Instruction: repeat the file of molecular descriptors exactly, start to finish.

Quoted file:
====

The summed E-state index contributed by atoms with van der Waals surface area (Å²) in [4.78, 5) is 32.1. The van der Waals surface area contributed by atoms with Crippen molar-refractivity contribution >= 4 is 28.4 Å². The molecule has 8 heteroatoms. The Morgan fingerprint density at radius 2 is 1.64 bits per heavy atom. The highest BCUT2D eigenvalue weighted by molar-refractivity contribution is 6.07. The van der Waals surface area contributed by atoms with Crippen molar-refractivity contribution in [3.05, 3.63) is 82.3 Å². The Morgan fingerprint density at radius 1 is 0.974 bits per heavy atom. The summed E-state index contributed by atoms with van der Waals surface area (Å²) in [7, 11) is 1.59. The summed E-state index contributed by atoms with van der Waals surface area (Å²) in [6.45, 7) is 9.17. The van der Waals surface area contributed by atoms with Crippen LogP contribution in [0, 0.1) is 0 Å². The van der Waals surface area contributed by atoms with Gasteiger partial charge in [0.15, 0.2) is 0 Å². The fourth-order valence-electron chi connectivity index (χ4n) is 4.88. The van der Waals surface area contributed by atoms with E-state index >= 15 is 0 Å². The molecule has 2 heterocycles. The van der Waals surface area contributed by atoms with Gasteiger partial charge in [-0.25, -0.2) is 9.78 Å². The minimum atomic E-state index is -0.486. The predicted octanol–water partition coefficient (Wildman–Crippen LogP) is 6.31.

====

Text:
The summed E-state index contributed by atoms with van der Waals surface area (Å²) in [4.78, 5) is 32.1. The van der Waals surface area contributed by atoms with Crippen molar-refractivity contribution >= 4 is 28.4 Å². The molecule has 8 heteroatoms. The Morgan fingerprint density at radius 2 is 1.64 bits per heavy atom. The highest BCUT2D eigenvalue weighted by molar-refractivity contribution is 6.07. The van der Waals surface area contributed by atoms with Crippen molar-refractivity contribution in [3.05, 3.63) is 82.3 Å². The Morgan fingerprint density at radius 1 is 0.974 bits per heavy atom. The summed E-state index contributed by atoms with van der Waals surface area (Å²) in [7, 11) is 1.59. The summed E-state index contributed by atoms with van der Waals surface area (Å²) in [6.45, 7) is 9.17. The van der Waals surface area contributed by atoms with Crippen LogP contribution in [0, 0.1) is 0 Å². The van der Waals surface area contributed by atoms with Gasteiger partial charge in [0.15, 0.2) is 0 Å². The fourth-order valence-electron chi connectivity index (χ4n) is 4.88. The van der Waals surface area contributed by atoms with E-state index >= 15 is 0 Å². The molecule has 2 heterocycles. The van der Waals surface area contributed by atoms with Gasteiger partial charge in [-0.25, -0.2) is 9.78 Å². The minimum atomic E-state index is -0.486. The predicted octanol–water partition coefficient (Wildman–Crippen LogP) is 6.31.